This summer, the first-ever museum exhibit devoted to the genre-spanning work of designer Virgil Abloh will debut in New York, the Brooklyn Museum recently announced.
Before his death in November 2021 from cancer, Abloh broke ground as Louis Vuitton’s first-ever Black artistic director – a crowning achievement on a resume full of highlights, from earning a masters degree in architecture to serving as creative director for Kanye West’s Donda to launching the luxe-streetwear brand Off-White to creating a mass-market collection for Ikea.
Opening July 1 and running through January 29, 2023, Virgil Abloh: “Figures of Speech” will celebrate that polymath perspective, featuring Abloh’s collaborations with West, artist Takashi Murakami and architect Rem Koolhaas, plus an array of fashion-oriented materials and deep cuts from the archives. These objects, guest curator Antwaun Sargent said in a press release, “touch on the ways he blurred the boundaries of different mediums to make something entirely his own.”
“I don’t concentrate on a particular form of art, I see things in a wider context,” Abloh told Vogue France in one of his final interviews. “No need to focus on one particular genre, whether it’s fashion, art or music... Tying your creativity up in a capsule corrupts the natural process.”
Anchoring the Brooklyn exhibit is his new “social sculpture,” a gathering and performance space designed “to counter the historical lack of space afforded to Black artists and Black people in cultural institutions,” according to the press release. It’s a monumental sculpture that “emphasizes how Virgil’s creativity made space for young people to explore their own ideas in ways that re-center art and design,” Sergeant added.
That concept clearly resonated with the artist and designer. “These youngsters need to forge their own paths,” Abloh told Vogue France. “They shouldn’t have any limits put on them. I continue to be very inspired by my predecessors, but no one tells me which direction I should take. You need to go with the flow and see what happens. Being an optimist is what gets me out of bed every day. I see a future that is better than our past.”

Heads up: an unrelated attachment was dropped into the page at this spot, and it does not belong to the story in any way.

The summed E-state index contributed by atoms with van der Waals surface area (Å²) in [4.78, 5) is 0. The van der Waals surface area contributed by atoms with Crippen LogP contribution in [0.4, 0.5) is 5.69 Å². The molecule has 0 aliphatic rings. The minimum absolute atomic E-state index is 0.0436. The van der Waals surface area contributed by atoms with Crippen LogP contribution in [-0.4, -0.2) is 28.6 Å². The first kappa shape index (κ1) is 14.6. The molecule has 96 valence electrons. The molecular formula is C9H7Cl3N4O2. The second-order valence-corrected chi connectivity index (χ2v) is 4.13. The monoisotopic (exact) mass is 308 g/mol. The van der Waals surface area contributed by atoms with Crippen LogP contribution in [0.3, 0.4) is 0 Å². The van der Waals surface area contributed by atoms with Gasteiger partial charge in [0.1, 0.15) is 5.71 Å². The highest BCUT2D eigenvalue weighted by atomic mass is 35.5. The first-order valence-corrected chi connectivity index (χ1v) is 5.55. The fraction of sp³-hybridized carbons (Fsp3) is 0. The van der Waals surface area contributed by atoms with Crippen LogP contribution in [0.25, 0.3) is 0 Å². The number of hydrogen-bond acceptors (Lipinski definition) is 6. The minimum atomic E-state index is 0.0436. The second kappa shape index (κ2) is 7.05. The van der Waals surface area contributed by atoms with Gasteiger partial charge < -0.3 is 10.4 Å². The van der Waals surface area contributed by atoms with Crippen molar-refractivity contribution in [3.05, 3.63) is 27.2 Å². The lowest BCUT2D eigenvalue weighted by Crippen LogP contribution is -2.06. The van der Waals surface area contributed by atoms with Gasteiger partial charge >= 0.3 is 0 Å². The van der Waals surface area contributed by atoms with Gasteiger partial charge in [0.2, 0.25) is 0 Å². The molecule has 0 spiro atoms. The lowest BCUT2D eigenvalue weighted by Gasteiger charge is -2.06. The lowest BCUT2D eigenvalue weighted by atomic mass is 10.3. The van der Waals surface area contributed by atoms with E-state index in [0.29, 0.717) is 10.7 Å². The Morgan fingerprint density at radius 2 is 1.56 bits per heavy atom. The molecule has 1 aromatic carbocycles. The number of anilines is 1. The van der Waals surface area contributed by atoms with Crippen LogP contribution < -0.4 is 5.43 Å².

Who was Virgil Abloh?
Born to Ghanaian parents he’s described as his first style inspiration, Abloh’s identity was integral to his work. “It’s my epicenter,” he told Vogue France when asked about the importance of his African origins. “Africa is where I’m from, where my heritage is rooted, the one I grew up with. It’s my DNA, my own personal culture and as I get older, I’m getting more and more attached to it.”
As a prominent Black artist and creative, he was a trailblazer in various fields – a responsibility he didn't consider lightly. “I take pride in the fact that there’s a kid who’s living in, you know, Alabama, who never thought something like this was possible for him…. But all of a sudden, because I’m here, he knows [he can do it too],” Abloh told British GQ in 2018, ahead of his first Louis Vuitton runway show. “I’m not doing [this] for myself. I’m doing it to be a beacon of hope for someone. This is the legacy of any artist or creative: you want to make sure that your work makes an impact.”
Tickets for Virgil Abloh: “Figures of Speech” go on sale March 10, 2022. Visit the Brooklyn Museum for more information.